Sabah never disputed the 5% oil royalty in its June 14, 1976 agreement to hand over oil extraction rights to the federal government, Petronas' founding chairman told his audience of around 500 people from all walks of life eager to hear his side of the controversial deal.

Sabah's Parti Berjaya was acceptable to the formula that was already embraced by the Sarawak government under Tun Rahman Yakub, the then chief minister, he told a forum on issues of oil royalty organised by United Sabah Dusun Organisation at the Hongkod Koisaan hall of Kadazan Dusun Cultural Association here yesterday.

Razaleigh, who was also finance minister at the time, gave his perspective on the issues surrounding Sabah’s acquiescing to the oil deal with Petronas that, he agreed, was initially bogged down with refusals and the tragic death of then Sabah chief minister Tun Mohd Fuad Stephens in an air crash on June 6, 1976.

"Fuad was agreeable to signing the deal based on the Sarawak formula. There were no disagreements to the 5% royalty. He (Fuad) had told me that if Sarawak was okay with it, Sabah will not object to sign the deal,” Razaleigh said.

The Gua Musang MP said that after the Petroleum Development Act was passed in 1974, he was tasked with negotiatjng with the states, but Sabah under Chief Minister Tun Mustapha Harun refused to even meet him to talk about Petronas.

"I was told that Tun Mustapha was angry with the federal government over some loan he wanted for the state and he refused to meet me,” he said, adding that he held talks with Fuad in the run-up to the April 1976 state election where Fuad’s Berjaya party toppled Mustapha’s Usno.

'Fuad didn't disagree'

However, Razaleigh said a day before the signing of the oil agreement with federal government on April 7, 1976, Tun Fuad and 11 others, including his (Razaleigh’s) political secretary, were killed in an air crash on their way back from Labuan to Kota Kinabalu, the incident that came to be known as the “Double Six” tragedy.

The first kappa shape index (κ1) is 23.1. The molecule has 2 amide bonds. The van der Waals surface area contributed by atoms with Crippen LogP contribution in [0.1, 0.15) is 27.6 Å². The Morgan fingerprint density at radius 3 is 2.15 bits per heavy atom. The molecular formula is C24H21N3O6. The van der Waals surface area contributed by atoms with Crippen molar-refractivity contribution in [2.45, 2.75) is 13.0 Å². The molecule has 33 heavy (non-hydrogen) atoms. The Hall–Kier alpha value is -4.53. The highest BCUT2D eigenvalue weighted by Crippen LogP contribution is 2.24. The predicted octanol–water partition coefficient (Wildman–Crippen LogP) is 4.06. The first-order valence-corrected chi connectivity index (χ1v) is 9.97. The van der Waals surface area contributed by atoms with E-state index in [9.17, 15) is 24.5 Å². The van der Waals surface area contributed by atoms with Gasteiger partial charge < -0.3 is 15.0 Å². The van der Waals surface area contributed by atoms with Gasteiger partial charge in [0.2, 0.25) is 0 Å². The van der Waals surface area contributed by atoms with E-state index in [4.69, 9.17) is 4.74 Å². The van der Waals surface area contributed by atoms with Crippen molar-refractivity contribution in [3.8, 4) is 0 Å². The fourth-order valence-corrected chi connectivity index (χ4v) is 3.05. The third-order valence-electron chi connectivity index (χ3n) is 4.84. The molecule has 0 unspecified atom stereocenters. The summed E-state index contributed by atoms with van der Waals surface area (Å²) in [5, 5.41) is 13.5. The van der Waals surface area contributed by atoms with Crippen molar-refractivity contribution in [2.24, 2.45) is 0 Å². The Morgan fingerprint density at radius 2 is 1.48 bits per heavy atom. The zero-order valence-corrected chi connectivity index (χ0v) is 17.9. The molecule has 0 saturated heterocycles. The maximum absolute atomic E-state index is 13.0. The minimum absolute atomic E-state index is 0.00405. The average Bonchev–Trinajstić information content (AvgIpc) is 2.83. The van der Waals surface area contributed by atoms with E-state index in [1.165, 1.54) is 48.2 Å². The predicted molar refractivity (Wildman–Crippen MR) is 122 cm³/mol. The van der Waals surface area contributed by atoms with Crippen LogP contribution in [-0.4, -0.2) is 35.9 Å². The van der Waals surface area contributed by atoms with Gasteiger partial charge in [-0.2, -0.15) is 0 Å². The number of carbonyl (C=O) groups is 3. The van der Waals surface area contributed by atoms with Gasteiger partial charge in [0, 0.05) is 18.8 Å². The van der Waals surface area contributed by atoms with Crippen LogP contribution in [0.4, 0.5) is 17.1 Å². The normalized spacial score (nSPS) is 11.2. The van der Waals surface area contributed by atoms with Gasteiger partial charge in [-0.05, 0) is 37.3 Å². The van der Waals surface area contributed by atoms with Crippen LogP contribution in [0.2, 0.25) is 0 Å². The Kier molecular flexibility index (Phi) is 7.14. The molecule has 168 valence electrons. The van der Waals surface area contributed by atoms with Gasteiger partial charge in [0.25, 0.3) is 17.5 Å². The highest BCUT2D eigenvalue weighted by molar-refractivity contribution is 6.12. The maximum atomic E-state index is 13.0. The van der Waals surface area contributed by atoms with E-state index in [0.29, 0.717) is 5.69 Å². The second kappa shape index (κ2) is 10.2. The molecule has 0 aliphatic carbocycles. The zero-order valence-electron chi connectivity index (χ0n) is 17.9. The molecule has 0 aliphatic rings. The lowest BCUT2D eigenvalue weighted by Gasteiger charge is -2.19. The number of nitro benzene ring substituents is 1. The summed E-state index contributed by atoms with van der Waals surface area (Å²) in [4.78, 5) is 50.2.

"I was in the Nomad aircraft seated behind Fuad and next to me was Rahman Yaacob and we had already put on our seat belts when the deputy chief minister Datuk Harris Salleh asked me, Rahman and a Pahang official to fly to with him on another Nomad to Pulau Banggi to see a cattle farming project.

"So we got off and joined Harris,” he said, explaining that on arrival at Pulau Banggi they were informed of the crash that shocked the nation.

"Fuad at no time disagreed with the deal we were going to sign the next day (June 7) in Kota Kinabalu” he said.

The agreement was ultimately signed by the Sabah government on April 14, 1976, by Fuad’s successor Harris.

The agreement was to pay 5% royalty for oil extracted from the states and the royalty was a cash payment and there was provision for “wang ehsan” (compassionate payment).

Regarding his recent claim that Petronas had made a massive oil discovery and the oil company's immediate denial, Razaleigh said a geologist involved in prospecting told him about the discovery. ``If Petronas has denied, I don’t want to say anything further.” FREE MALAYSIA TODAY